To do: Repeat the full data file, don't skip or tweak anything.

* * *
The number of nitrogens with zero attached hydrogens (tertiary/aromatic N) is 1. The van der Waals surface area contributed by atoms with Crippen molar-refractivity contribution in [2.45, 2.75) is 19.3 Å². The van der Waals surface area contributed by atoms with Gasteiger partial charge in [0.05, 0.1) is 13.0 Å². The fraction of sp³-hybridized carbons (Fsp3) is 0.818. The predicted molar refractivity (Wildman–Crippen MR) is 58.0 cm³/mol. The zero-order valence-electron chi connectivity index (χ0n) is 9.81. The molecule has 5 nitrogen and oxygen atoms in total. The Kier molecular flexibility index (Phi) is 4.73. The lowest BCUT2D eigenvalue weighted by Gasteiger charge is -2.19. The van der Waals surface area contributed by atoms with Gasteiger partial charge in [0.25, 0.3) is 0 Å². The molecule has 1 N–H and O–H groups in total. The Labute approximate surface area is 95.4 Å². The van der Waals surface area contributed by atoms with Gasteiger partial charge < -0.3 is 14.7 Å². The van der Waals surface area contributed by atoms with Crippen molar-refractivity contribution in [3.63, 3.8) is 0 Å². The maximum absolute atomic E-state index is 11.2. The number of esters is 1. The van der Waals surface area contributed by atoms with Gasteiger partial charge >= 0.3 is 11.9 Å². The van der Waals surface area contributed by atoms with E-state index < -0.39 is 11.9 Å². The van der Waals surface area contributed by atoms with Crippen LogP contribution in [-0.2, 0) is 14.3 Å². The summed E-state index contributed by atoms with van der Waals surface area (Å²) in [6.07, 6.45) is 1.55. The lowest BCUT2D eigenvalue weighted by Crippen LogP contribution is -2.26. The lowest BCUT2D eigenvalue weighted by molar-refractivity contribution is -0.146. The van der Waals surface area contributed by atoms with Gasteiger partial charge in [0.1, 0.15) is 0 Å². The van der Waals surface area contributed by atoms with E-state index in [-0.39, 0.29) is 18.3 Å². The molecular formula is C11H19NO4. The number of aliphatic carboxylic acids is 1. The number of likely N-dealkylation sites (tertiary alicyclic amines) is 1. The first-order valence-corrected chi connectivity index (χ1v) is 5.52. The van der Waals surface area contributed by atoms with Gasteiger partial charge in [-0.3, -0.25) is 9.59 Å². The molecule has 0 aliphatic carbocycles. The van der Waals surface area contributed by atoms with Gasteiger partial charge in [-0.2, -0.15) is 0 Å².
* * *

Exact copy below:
The number of nitrogens with zero attached hydrogens (tertiary/aromatic N) is 1. The van der Waals surface area contributed by atoms with Crippen molar-refractivity contribution in [2.45, 2.75) is 19.3 Å². The van der Waals surface area contributed by atoms with Gasteiger partial charge in [0.05, 0.1) is 13.0 Å². The fraction of sp³-hybridized carbons (Fsp3) is 0.818. The predicted molar refractivity (Wildman–Crippen MR) is 58.0 cm³/mol. The zero-order valence-electron chi connectivity index (χ0n) is 9.81. The molecule has 5 nitrogen and oxygen atoms in total. The Kier molecular flexibility index (Phi) is 4.73. The lowest BCUT2D eigenvalue weighted by Gasteiger charge is -2.19. The van der Waals surface area contributed by atoms with Gasteiger partial charge in [0.25, 0.3) is 0 Å². The molecule has 1 N–H and O–H groups in total. The Labute approximate surface area is 95.4 Å². The van der Waals surface area contributed by atoms with Gasteiger partial charge < -0.3 is 14.7 Å². The van der Waals surface area contributed by atoms with Crippen molar-refractivity contribution in [3.63, 3.8) is 0 Å². The maximum absolute atomic E-state index is 11.2. The number of esters is 1. The van der Waals surface area contributed by atoms with Gasteiger partial charge >= 0.3 is 11.9 Å². The van der Waals surface area contributed by atoms with E-state index < -0.39 is 11.9 Å². The van der Waals surface area contributed by atoms with Crippen LogP contribution in [-0.2, 0) is 14.3 Å². The summed E-state index contributed by atoms with van der Waals surface area (Å²) in [6.07, 6.45) is 1.55. The lowest BCUT2D eigenvalue weighted by Crippen LogP contribution is -2.26. The lowest BCUT2D eigenvalue weighted by molar-refractivity contribution is -0.146. The van der Waals surface area contributed by atoms with Gasteiger partial charge in [0.1, 0.15) is 0 Å². The van der Waals surface area contributed by atoms with E-state index in [-0.39, 0.29) is 18.3 Å². The molecular formula is C11H19NO4. The number of aliphatic carboxylic acids is 1. The number of likely N-dealkylation sites (tertiary alicyclic amines) is 1. The first-order valence-corrected chi connectivity index (χ1v) is 5.52. The van der Waals surface area contributed by atoms with Gasteiger partial charge in [-0.3, -0.25) is 9.59 Å². The molecule has 0 aliphatic carbocycles. The van der Waals surface area contributed by atoms with Gasteiger partial charge in [-0.2, -0.15) is 0 Å².